Sean Burke has put us in his debt by selecting and publishing the late Fr Peter Steele’s poems based on scriptural texts. Most were written in the last years of Peter’s life. They are spaciously laid out, with one poem to the page. On the facing page of each is the Gospel story on which they are based. The high quality of the poetry is matched by their attractive presentation.
Many critics dismiss the possibility of religious poetry. Although that claim sometimes reflects pure prejudice, it also draws attention to the challenges that face poets when writing on religious themes. They can easily be drawn to focus on how their readers might respond, or on whether their poem is faithful to the Gospel or orthodox. More fatally, they may slip into using in unconsidered ways religious language and imagery that may have lost their original sharpness. The result can then display a sentiment for which no price has been paid and an untested reassurance. The poem becomes a work not of discovery but of construction. It might be described better as religious verse, certainly worthwhile in itself, than as religious poetry. This challenge, of course, is not confined to poets writing on religious themes. Poets laureate, for example, face a similar challenge when writing poems on civic events.
Peter Steele’s poems on the Gospel stories avoid these temptations to introspection and to the comfortable. He does view the scenes from the perspective of one of the participants or of a hard-headed observer. He begins by imagining the concrete, physical details of the story. The restrictions imposed by Steele’s preference for short poems, formal in their structures of rhyme and rhythm, force a compression that at the end of the poems is released into the possibility of something beyond the scene. In ‘Watch’, for example, a poem based on Jesus’ appeal to the beauty of the flowers in the field, the poem fills out for the reader the attention that underlies Jesus’ generic reference:
Tulips were in the hills, and chamomile
To flag the acres; crown daisy, fast to fade,
And as for lotus, the eye could almost steal
A heaven from the steady blue displayed.
The couplet that concludes the poem turns the reader’s attention to the person who could see and wonder at such beauty and to the perils of this gift when the watcher becomes watched.
Time was, nobody cared what he could see;
They learned, though, how to watch him carefully.
Many of the poems in Raining Angels focus on the arrest, trial and execution of Jesus at the end of his life. The horror of the systematic obliteration of humanity in Roman executions is presented, all the more starkly because it is observed from the perspective of those to whom it is everyday business. The poem ‘Moron’ looks unflinchingly and sardonically at this brutality:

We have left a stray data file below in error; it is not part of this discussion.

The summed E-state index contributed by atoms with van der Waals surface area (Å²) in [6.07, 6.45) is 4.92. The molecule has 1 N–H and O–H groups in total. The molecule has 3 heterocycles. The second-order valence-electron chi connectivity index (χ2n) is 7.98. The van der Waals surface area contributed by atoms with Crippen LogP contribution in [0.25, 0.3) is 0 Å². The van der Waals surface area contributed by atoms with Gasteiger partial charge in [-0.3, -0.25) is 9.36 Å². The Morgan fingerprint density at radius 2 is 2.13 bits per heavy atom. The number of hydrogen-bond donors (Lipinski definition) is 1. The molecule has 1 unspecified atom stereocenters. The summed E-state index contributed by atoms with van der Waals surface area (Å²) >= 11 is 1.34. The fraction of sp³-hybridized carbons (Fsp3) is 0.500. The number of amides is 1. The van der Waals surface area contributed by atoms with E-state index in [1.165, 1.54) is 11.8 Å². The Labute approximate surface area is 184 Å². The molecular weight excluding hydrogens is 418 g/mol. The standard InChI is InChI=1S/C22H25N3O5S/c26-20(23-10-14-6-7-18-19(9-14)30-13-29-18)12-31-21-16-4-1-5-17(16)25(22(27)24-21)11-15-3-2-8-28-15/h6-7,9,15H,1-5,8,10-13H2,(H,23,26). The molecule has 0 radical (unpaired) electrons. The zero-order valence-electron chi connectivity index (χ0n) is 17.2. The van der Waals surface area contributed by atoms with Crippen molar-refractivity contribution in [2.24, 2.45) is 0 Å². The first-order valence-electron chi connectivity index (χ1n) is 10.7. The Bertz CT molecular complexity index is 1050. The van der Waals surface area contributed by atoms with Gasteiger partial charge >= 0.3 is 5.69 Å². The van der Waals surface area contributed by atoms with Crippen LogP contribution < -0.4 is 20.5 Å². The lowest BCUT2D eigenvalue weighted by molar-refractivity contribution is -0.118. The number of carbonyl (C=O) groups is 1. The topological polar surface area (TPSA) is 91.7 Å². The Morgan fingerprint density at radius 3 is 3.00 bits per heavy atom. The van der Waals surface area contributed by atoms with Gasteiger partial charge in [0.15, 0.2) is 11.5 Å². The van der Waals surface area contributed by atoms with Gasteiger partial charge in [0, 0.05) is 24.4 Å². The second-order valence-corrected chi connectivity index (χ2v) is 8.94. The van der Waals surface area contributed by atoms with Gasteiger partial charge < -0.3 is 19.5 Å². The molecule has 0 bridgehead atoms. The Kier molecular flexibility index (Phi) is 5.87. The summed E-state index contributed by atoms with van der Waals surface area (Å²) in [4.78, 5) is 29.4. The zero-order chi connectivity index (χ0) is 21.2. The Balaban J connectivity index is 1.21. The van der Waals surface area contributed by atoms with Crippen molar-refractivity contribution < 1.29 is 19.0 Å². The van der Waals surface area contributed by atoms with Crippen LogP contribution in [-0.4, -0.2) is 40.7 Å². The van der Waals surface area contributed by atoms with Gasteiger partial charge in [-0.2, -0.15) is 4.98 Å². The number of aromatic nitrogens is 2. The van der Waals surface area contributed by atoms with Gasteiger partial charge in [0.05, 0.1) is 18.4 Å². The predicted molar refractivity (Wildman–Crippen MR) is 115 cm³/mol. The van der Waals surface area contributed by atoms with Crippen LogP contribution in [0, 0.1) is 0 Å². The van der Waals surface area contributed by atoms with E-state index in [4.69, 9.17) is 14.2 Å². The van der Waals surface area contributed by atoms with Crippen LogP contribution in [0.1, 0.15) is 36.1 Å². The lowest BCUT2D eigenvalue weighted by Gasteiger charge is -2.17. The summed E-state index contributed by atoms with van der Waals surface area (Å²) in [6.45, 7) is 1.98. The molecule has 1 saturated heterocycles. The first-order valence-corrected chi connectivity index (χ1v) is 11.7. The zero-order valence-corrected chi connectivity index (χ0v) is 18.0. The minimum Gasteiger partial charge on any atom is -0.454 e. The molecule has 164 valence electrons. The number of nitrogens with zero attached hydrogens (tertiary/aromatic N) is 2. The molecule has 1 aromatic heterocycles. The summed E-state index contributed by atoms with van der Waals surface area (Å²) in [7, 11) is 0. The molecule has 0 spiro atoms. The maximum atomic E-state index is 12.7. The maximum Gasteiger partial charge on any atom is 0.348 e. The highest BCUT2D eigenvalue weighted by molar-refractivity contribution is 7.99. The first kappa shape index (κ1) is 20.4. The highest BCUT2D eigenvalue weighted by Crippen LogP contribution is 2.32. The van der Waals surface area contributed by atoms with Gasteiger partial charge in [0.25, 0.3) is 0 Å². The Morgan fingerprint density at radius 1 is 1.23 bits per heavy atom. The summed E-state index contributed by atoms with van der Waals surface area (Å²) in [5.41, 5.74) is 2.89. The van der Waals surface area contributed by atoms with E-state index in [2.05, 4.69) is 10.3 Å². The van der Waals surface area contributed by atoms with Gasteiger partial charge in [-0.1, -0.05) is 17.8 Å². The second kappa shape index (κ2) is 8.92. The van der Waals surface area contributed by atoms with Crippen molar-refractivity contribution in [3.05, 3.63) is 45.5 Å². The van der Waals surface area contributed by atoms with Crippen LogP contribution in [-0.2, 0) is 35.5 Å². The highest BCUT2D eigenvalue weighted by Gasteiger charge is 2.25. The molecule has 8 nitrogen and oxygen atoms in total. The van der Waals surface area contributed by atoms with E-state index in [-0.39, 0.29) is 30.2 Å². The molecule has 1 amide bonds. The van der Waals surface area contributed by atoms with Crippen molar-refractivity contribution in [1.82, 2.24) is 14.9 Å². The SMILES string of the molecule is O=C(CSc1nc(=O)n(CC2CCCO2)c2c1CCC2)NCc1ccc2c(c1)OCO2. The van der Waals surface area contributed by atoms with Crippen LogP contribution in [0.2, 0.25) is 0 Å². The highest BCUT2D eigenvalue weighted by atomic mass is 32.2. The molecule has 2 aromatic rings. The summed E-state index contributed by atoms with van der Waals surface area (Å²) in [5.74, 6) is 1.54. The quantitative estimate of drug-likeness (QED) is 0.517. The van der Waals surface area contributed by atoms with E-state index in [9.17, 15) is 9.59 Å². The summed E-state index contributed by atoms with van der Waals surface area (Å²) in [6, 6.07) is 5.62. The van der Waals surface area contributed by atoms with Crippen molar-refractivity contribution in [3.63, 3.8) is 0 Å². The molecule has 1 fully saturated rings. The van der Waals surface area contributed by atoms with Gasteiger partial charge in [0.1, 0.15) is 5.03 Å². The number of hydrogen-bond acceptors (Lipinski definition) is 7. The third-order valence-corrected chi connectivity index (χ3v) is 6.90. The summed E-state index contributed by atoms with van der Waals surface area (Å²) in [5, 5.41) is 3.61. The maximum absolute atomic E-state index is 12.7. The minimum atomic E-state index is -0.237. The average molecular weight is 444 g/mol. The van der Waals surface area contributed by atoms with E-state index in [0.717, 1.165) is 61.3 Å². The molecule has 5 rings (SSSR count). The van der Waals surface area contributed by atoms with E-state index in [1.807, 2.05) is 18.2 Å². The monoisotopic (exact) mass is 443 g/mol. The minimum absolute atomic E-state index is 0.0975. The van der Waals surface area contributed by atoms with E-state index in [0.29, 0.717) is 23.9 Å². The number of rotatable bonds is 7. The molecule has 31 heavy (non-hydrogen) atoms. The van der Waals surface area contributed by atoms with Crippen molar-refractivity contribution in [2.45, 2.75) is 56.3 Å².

It’s moron time, so now he’s out on the flags
To get some thorny bunnet into his head
And more than a touch of scarlet, as the wags
Affect belief in what, a king, he said.
Backhanding’s how they do it here, the face
Worked to a ball of meat and bone, the eyes
A dullard’s willy-nilly as the lace,
A whipsaw reed’s achievement takes the prize.
After this scene in the guardroom, the final couplet invites the reader to see the events from the perspective of Pilate and his wife within the palace:
Inside the governor’s reasoning with his wife;
Dreams, as he knows, have nothing to do with life.
Pilate’s confident claim, invites us to ask whether this indeed is what we ourselves and God know.
The tightness of the sonnet form and the weight that can be placed on the final couplet also allows the poems simultaneously to reinforce the systematic and final dismantling of the victim’s claim to humanity involved in Roman execution, and to open the path to paradoxical possibility. In ‘Simon’, after describing the humiliation experienced by Simon of Cyrene’s humiliation at being forced to assist the dehumanised Jesus to bear his cross to the place of death, the poem finishes:
When it was over and the dead thing left,
He felt, as never before or since, bereft.
Simon and the reader have simultaneously to reckon with the obliteration of Jesus from a person into a thing and with the possibility of an unexpected response to him as a person.
In these and in the concluding lines of other poems the reader is invited to respond to the possibilities opened to them as well as to those once brought into contact with Jesus. One of the most haunting of these invitations is found in the couplet that concludes ‘Samaria’, the story of the Samaritan woman whom Jesus meets at the well.
The jar forgotten as he talked, she found
Herself at last, testing the native ground.
We are left wondering whether the woman and we the readers find ourselves in the encounter, or we merely find ourselves testing. We wonder, too, whether we, like the woman, are called to test the expressions of faith in which we were raised, our native ground, and whether Jesus asks more of us. Possibilities of conversion are held out but not defined.
Good poems always leave the reader free. Peter Steele’s poems are good poems, good religious poems.
Peter Steele SJ, Raining Angels, Newman College, edited by Sean Burke, 2021, ISBN 9780645359008
Feature photo by Artem Beliaikin from Pexels